2. Unauthorized SMB connection from node to SCADA server (06:06). Search for files on a shared resource in order to find sensitive information or hints on further connection. In addition, at this stage, the payload can be left for further operation.

  3. Unauthorized RDP connection from node to SCADA server (08:07). Access to the SCADA system was obtained.

  4. Changing parameters or giving a control action on the mnemonic diagram, which caused the control command to be sent from the SCADA server to the PLC (08:25). This part of the attack, provided that the SCADA server was penetrated, could be performed in a fairly simple way – by issuing a command directly from the mnemonic diagram. Nevertheless, the attackers seriously investigated the system, identified control tags, and carried out a meaningful attack using engineering or special software. In this case, the SCADA system and the PLC did not have protective mechanisms designed to prevent dangerous situations. It is important to note that from the point of view of NTA, the sent command is absolutely legitimate (if we do not take into account the context of the technological process, which can be set at the level of PT ISIM proView Sensor).

This is how this attack was reflected in the PT ISIM interface.

SCADA Server Interaction Summary

The attackers were able to conduct a dangerous attack, because after penetrating the technological network, they examined the infrastructure of the facility. They were able to access the engineering software, figure out the control tags, and send them to the PLC. As in the case described above, the defenders should have taken active steps already in the previous stages of the attack, which were detected using MaxPatrol SIEM, PT Sandbox, PT NAD and PT ISIM. After penetrating the ICS segment, in this case, the defenders had enough opportunities to react in real time, but in real conditions it would not be enough. During the exercise, when every incident is in plain sight, the attackers have several hours at their disposal to bring the attack to completion. In real life, cybercriminals may have much more time both to research the infrastructure and to carry out the attack itself. At its final stage, such an attack can be detected using a deep analysis of the industrial protocol with analysis of the configuration and identification of dangerous operator actions, such as exceeding the permissible wheel rotation power or unauthorized stop.

Disruption and interruption of the chemical production process

The Nuft company mentioned above owned another important property in the city – petrochemical plant… Back2oaz’s attacking team also reached its technological network. They managed to log into the SCADA RDP server, as well as disrupt the operation of the PLC with the help of specialized engineering software, as a result, a business risk was realized – disruption and stoppage of production. The possible consequences of such attacks in real life can be license revocation, a drop in the company’s capitalization, resignation of management, injuries to the company’s employees, casualties among the city’s population, a man-made accident and an environmental disaster.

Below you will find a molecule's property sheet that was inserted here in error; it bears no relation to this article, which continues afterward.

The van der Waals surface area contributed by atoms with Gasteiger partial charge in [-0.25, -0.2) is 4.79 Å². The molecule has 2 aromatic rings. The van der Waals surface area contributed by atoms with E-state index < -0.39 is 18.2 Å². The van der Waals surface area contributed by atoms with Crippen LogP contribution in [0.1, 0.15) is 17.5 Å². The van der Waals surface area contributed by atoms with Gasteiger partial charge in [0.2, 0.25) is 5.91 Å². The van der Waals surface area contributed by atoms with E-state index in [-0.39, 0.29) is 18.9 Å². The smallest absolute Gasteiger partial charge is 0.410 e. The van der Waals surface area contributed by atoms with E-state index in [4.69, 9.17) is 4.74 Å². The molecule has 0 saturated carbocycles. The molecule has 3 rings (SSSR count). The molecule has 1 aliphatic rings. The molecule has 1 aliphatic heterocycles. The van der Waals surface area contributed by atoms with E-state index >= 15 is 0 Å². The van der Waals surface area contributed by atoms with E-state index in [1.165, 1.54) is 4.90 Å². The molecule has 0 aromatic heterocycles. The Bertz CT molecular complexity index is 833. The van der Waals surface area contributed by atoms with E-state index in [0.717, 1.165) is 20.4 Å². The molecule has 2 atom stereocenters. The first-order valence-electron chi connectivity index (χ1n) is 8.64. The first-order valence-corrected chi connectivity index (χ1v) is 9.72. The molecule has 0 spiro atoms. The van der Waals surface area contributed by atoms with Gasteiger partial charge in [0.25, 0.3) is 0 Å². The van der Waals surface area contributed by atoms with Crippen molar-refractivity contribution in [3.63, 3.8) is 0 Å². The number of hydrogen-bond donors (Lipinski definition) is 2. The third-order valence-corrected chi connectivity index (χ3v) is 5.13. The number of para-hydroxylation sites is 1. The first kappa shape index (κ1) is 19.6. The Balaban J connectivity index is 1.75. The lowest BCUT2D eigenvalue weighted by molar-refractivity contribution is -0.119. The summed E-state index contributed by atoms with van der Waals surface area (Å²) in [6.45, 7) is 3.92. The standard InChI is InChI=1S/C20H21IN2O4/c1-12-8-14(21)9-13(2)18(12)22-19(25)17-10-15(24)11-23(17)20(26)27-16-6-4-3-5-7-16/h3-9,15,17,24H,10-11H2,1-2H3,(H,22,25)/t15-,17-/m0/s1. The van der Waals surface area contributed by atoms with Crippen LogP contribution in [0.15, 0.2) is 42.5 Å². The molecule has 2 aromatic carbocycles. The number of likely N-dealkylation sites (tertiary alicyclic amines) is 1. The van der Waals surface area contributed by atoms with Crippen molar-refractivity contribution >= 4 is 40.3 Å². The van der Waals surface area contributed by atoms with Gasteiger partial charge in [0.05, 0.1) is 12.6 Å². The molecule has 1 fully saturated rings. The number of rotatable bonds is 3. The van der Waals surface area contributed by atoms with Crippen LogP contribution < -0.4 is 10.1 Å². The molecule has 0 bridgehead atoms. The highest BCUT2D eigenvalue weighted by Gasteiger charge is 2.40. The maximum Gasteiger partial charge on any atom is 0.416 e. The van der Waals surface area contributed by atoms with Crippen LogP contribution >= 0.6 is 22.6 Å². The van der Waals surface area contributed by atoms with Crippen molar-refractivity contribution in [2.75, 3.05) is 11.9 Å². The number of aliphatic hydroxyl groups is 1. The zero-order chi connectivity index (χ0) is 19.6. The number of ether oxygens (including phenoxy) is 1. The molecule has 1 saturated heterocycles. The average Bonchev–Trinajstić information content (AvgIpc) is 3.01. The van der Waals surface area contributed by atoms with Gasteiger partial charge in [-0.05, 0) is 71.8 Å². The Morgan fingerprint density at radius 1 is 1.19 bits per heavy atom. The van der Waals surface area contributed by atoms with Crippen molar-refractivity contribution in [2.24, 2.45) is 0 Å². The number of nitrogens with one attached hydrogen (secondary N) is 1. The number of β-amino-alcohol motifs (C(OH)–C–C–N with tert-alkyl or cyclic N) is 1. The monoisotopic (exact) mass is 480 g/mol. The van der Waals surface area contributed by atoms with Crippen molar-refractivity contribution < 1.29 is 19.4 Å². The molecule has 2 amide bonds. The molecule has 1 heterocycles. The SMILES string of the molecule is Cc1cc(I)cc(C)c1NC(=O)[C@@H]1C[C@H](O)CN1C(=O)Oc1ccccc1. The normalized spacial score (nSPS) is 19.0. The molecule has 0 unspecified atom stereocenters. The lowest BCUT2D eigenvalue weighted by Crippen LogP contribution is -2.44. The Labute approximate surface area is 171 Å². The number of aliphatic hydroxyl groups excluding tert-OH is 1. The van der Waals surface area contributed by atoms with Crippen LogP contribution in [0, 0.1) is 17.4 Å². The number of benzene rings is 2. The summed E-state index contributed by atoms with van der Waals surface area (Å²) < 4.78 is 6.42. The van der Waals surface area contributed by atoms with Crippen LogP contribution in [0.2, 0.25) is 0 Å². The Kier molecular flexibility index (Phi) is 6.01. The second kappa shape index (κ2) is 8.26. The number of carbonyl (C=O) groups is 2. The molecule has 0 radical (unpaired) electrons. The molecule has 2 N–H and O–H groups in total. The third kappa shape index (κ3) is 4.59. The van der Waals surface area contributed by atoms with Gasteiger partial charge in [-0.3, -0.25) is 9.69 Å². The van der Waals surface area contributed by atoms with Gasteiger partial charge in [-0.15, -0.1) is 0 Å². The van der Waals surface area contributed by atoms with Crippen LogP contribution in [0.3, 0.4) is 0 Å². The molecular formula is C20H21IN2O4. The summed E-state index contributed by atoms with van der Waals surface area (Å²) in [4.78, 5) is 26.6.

The attack development chain looked like this:

  1. Unauthorized RDP connection from to SCADA server (19:30). Access to the SCADA system was obtained.

  2. The command to reboot into the service mode via a proprietary protocol, transmitted by the engineering software from the SCADA server to the PLC (01:51 the next day). To realize this risk, the attackers used specialized software for working with PLCs, which is routinely used for this technological process. Switching to the service mode means actually stopping the execution of the main code and interrupting the technological process. In the absence of redundancy and protective mechanisms on the low-level controllers, this can lead to a serious accident, in particular to overheating, disruption of the production process and, as a result, to a complete stop of production.

PT ISIM detected every step of the attackers.

RDP connection
Command to transfer the PLC to service mode
Information exchange between SCADA server and PLC

Cyber ​​polygons and reality

At The Standoff, of course, there were some conditions that make life easier for attackers and should not be found in real industrial facilities. For example, engineering software for control workstations or default passwords for access to various systems. However, in practice it turns out that they can still be found in the infrastructure of industrial companies. There are frequent cases of connecting an industrial network to a corporate network with Internet access. In such conditions, it is extremely important to use systems for in-depth analysis of technological traffic in conjunction with other tools – SIEM systems, solutions for managing vulnerabilities; this allows you to detect attacks on industrial facilities and promptly respond to emerging threats.

Author: Sergey Petrov, Head of Industrial Systems Expertise Department Positive Technologies